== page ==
Company Blog

Is the bar really lowered?

by Adam Zack — February 20, 2019

“We’ve found we’ve had to adapt.”

How’s it been maintaining your company standards? It was easy (OK, not easy, but easier) 20 years ago to set your standards for employee appearance and store presentation. Shirts had to be tucked in, cleaned and pressed, top buttons buttoned, neckties knotted neatly and pulled tight. Hair worn back for the ladies, cut above the ears for the guys. No piercings other than the ears or visible tattoos. You shaved clean every day, were at your workstation at your scheduled times and clocked in and out for your scheduled breaks and lunches punctually. Cell phones were left in your car or locker. The store entrance was clean, neat and clutter free. Shelves were faced (double faced), cans turned labels facing out. Every day was “Grand Opening” day. The bar was set and compromises lowered the bar, and once lowered, there’s no going back, right? Just laying that all out evokes visions of “The good old days” when the “my way or the highway” style of management worked, and worked well.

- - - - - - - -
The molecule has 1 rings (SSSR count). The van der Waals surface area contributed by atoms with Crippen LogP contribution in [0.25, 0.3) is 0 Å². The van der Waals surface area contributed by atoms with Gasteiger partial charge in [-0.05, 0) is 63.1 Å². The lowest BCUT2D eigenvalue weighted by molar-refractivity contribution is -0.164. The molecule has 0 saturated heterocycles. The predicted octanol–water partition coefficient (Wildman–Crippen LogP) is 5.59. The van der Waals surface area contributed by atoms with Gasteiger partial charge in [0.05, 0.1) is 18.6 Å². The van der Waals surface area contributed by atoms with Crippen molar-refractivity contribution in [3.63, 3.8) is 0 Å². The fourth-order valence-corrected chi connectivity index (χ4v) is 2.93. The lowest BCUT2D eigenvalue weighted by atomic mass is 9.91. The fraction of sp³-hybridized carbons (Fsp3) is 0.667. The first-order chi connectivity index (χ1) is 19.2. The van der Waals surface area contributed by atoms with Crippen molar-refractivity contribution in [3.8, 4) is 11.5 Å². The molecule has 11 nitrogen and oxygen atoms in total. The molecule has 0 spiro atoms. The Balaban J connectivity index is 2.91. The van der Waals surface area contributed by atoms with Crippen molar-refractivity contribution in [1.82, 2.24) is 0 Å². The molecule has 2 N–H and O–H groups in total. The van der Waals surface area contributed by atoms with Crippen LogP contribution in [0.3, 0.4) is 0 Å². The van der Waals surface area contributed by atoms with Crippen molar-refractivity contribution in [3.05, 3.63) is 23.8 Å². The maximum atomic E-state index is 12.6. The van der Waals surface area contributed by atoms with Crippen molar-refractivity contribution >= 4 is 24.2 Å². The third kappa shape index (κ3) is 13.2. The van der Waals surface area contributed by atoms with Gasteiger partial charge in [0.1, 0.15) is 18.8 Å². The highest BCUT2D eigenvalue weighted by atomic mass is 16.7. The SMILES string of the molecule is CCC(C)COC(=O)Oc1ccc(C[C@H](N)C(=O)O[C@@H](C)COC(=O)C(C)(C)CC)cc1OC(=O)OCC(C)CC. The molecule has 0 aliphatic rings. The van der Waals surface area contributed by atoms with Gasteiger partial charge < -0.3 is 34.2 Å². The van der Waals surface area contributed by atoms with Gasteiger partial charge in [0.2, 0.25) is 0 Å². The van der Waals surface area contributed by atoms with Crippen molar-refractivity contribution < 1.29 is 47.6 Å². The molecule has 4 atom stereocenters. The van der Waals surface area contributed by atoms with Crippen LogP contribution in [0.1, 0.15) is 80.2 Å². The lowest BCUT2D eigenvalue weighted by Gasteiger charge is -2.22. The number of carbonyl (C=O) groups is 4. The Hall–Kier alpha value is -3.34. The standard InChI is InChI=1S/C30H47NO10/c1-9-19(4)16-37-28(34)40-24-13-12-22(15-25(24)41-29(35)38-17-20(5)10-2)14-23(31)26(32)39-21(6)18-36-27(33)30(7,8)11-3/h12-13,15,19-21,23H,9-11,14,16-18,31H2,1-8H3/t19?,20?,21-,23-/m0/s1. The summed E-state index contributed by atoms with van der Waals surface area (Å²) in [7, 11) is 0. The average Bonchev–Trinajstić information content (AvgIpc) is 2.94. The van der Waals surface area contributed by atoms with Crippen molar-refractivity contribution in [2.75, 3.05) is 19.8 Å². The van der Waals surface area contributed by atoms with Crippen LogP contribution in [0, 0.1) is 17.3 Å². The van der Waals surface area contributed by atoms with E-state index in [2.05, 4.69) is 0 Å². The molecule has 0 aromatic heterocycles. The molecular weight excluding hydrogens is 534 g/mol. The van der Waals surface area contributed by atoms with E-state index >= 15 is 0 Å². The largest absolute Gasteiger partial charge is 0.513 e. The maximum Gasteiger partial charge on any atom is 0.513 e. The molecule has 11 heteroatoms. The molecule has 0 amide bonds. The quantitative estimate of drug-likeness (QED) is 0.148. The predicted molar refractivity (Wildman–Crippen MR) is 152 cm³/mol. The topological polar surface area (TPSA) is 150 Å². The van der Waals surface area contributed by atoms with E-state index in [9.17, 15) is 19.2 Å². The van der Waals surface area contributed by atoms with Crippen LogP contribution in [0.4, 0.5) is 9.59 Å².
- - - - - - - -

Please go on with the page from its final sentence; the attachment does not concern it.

Recently I was visiting with Dorothy Lane store manager Dennis Chrisman. As we walked the store I saw one of his employees, behind the deli counter, take a sip of Starbucks type coffee drink. Visualizing the proverbial bar and how drinking personal beverages while on the clock was below it, I asked how he deals with things like employees drinking in the department or having their cellphones while on the clock. It seemed like a no-win battle. And that’s what the rules were setting the stage for – a battle that is black and white with no compromise, because that would lower the bar. If you lowered the bar, you admitted defeat, right? What he said next hit me as a revelation that totally changed my thinking. “We’ve found we’ve had to adapt” he said. Instead of looking at their high standards and having the mentality that changes to rules, or relaxation of them lowered the bar, they were actually evolving in a way that’s reasonable considering today’s employees and customers. Adapting is not surrendering to the pressure of an unwinnable battle. It’s actually revolutionary because it combines vision with reality in a way that evolves your high standards.

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